By Ed Runyan
Among the most important events in the recent history of the Western Reserve Port Authority was the Mahoning Valley’s collective decision in 2008 to create its economic-development division.
The Youngstown-Warren Regional Airport, the reason the port authority was created 22 years ago, has long been a topic of debate. Some people have called the airport a financial “black hole” because of the government subsidies that have been provided to keep it in business.
But the addition of economic development gave critics another target, and it may have set in motion forces that have led to the port authority’s current turmoil — including discussion of throwing out the current board of directors and starting over.
Jim Pirko, one actively involved longtime port authority volunteer, says the addition of economic development caused conflict because “change always brings conflict.”
U.S. Rep. Tim Ryan of Howland, D-13th, first proposed adding an economic development office in early 2008, then persuaded officials in Trumbull and Mahoning counties to contribute money to start it.
Rose Ann DeLeon, formerly of the Cuyahoga County Port Authority, was hired in 2009 as executive director for economic development at a salary of $155,000 per year after a national search.
Soon afterward, one of the four members of the port authority’s board appointed by Mahoning County commissioners, retired businessman Andres Visnapuu, complained that everything about DeLeon’s first budget was “excessive” and needed to have “performance-based targets” so the board didn’t “blindly” spend nearly $300,000 for her office in 2010.
Other controversy brewed in 2010, this time regarding board-member ethics after another Mahoning County appointee, Don Hanni III, raised questions about Trumbull County appointees Scott Lewis and John Masternick and two real-estate deals tied to port-authority matters, some of them involving DeLeon’s office.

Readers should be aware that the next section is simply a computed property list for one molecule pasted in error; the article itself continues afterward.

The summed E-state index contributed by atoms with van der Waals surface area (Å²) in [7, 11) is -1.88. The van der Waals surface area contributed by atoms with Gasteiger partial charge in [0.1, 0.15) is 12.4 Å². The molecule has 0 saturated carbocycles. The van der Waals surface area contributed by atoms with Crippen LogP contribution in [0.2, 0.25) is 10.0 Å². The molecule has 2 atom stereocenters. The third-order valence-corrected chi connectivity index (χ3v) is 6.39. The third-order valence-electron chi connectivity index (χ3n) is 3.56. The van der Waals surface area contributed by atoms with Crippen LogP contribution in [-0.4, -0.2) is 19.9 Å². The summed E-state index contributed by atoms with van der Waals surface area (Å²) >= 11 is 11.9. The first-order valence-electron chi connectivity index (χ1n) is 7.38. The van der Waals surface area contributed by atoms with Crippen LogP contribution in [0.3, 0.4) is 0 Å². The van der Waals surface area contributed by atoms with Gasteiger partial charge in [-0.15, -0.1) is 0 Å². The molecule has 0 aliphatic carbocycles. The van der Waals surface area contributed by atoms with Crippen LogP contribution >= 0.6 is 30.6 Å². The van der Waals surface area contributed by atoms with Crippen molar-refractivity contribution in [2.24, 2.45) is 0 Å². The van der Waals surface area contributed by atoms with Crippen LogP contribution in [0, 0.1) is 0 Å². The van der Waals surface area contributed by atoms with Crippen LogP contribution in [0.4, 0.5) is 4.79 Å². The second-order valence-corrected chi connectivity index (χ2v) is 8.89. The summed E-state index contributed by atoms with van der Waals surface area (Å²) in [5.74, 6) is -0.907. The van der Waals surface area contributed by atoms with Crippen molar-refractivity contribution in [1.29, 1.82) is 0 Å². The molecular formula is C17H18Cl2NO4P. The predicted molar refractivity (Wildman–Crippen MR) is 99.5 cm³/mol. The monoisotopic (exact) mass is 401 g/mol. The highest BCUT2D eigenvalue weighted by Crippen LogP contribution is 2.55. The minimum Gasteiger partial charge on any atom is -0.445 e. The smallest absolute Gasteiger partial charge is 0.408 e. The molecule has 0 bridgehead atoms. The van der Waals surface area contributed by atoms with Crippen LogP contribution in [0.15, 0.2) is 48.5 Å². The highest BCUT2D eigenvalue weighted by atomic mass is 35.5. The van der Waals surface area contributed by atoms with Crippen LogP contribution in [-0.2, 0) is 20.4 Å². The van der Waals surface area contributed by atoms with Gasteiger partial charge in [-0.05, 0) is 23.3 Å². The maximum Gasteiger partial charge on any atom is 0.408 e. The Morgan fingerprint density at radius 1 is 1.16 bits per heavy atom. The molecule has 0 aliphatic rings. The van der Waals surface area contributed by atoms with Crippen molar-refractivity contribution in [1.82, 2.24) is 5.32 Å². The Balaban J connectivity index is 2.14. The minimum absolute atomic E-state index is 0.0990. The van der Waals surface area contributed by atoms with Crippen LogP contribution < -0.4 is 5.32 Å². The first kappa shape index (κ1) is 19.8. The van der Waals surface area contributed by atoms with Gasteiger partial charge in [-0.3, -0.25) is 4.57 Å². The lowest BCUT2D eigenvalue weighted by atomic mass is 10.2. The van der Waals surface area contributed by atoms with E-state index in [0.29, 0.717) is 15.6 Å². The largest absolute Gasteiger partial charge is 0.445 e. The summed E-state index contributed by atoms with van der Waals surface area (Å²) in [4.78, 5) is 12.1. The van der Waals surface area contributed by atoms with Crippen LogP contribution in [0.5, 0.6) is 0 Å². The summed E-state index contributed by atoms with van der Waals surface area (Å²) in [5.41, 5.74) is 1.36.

After Masternick resigned, he called out Mahoning commissioners for appointing Hanni and Visnapuu, saying both men did little but criticize.
Mahoning Commissioner Anthony Traficanti defended Hanni and Visnapuu, saying he asked them to be “watchdogs” because of the amount of county hotel/motel bed-tax money going to the authority.
The Mahoning commissioners voted 2-1 in August 2012 to raise that county’s hotel and motel bed tax from 3 percent to 5 percent, effective Oct. 1 of that year, despite a chorus of protest from the local lodging industry, which said the move would cause the industry to lose business to areas with lower tax rates.
Voting in favor of the increase were Commissioner Carol Rimedio-Righetti and then-Commissioner John A. McNally. Traficanti dissented.
Rimedio-Righetti said she supported the tax increase because she believed the WRPA needed the money.
Mahoning commissioners also changed their distribution formula from one third to the county convention and visitors bureau and two thirds to the port authority to 30 percent to CVB and 70 percent to the authority.
DeLeon’s tenure has been marked by a lack of concrete results and personal hardship because of the death of her husband and a battle with cancer.
Her base salary was reduced at the end of her three-year contract, and bonus potentials were added to her next contract tied to performance. She was removed as executive director in March 2014 after going on medical leave a second time.
Then-chairman Atty. James Floyd said the lead economic-development position (DeLeon was then assisted by Sarah Lown) would remain vacant for at least several months.
Hanni has made no secret of his dislike for several of his fellow board members, especially Floyd, who became chairman at the beginning of 2014 after longtime board member Scott Lynn vacated the chairmanship at the end of 2013.
The conflict between Hanni and Floyd boiled over at two meetings in April — both of which were attended by some of the Mahoning commissioners.